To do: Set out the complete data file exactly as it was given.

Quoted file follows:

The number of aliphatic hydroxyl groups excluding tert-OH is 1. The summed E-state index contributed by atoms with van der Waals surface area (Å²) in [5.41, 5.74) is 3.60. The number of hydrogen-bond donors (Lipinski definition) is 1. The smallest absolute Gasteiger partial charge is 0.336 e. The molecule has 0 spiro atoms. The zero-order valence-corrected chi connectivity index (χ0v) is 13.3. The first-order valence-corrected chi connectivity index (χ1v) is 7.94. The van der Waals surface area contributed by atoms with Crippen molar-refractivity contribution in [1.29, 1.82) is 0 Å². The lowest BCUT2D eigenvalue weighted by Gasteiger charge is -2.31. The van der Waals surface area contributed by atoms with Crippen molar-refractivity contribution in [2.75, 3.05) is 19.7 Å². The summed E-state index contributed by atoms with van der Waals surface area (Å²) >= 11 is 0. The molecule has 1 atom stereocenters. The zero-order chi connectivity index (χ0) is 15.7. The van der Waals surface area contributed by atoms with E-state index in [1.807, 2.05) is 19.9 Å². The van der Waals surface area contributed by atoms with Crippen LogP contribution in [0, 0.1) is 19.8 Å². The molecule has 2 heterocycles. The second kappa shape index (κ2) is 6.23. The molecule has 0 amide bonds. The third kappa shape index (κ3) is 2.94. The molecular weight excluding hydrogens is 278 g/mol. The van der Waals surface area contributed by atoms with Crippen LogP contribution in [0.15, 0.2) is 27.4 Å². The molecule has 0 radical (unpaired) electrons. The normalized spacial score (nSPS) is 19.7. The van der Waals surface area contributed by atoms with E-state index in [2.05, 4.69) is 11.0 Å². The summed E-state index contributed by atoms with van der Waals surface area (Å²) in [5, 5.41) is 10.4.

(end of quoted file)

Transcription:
The number of aliphatic hydroxyl groups excluding tert-OH is 1. The summed E-state index contributed by atoms with van der Waals surface area (Å²) in [5.41, 5.74) is 3.60. The number of hydrogen-bond donors (Lipinski definition) is 1. The smallest absolute Gasteiger partial charge is 0.336 e. The molecule has 0 spiro atoms. The zero-order valence-corrected chi connectivity index (χ0v) is 13.3. The first-order valence-corrected chi connectivity index (χ1v) is 7.94. The van der Waals surface area contributed by atoms with Crippen molar-refractivity contribution in [1.29, 1.82) is 0 Å². The lowest BCUT2D eigenvalue weighted by Gasteiger charge is -2.31. The van der Waals surface area contributed by atoms with Crippen molar-refractivity contribution in [2.75, 3.05) is 19.7 Å². The summed E-state index contributed by atoms with van der Waals surface area (Å²) >= 11 is 0. The molecule has 1 atom stereocenters. The zero-order chi connectivity index (χ0) is 15.7. The van der Waals surface area contributed by atoms with E-state index in [1.807, 2.05) is 19.9 Å². The van der Waals surface area contributed by atoms with Crippen LogP contribution in [0, 0.1) is 19.8 Å². The molecule has 2 heterocycles. The second kappa shape index (κ2) is 6.23. The molecule has 0 amide bonds. The third kappa shape index (κ3) is 2.94. The molecular weight excluding hydrogens is 278 g/mol. The van der Waals surface area contributed by atoms with Crippen LogP contribution in [0.15, 0.2) is 27.4 Å². The molecule has 0 radical (unpaired) electrons. The normalized spacial score (nSPS) is 19.7. The van der Waals surface area contributed by atoms with E-state index in [2.05, 4.69) is 11.0 Å². The summed E-state index contributed by atoms with van der Waals surface area (Å²) in [5, 5.41) is 10.4.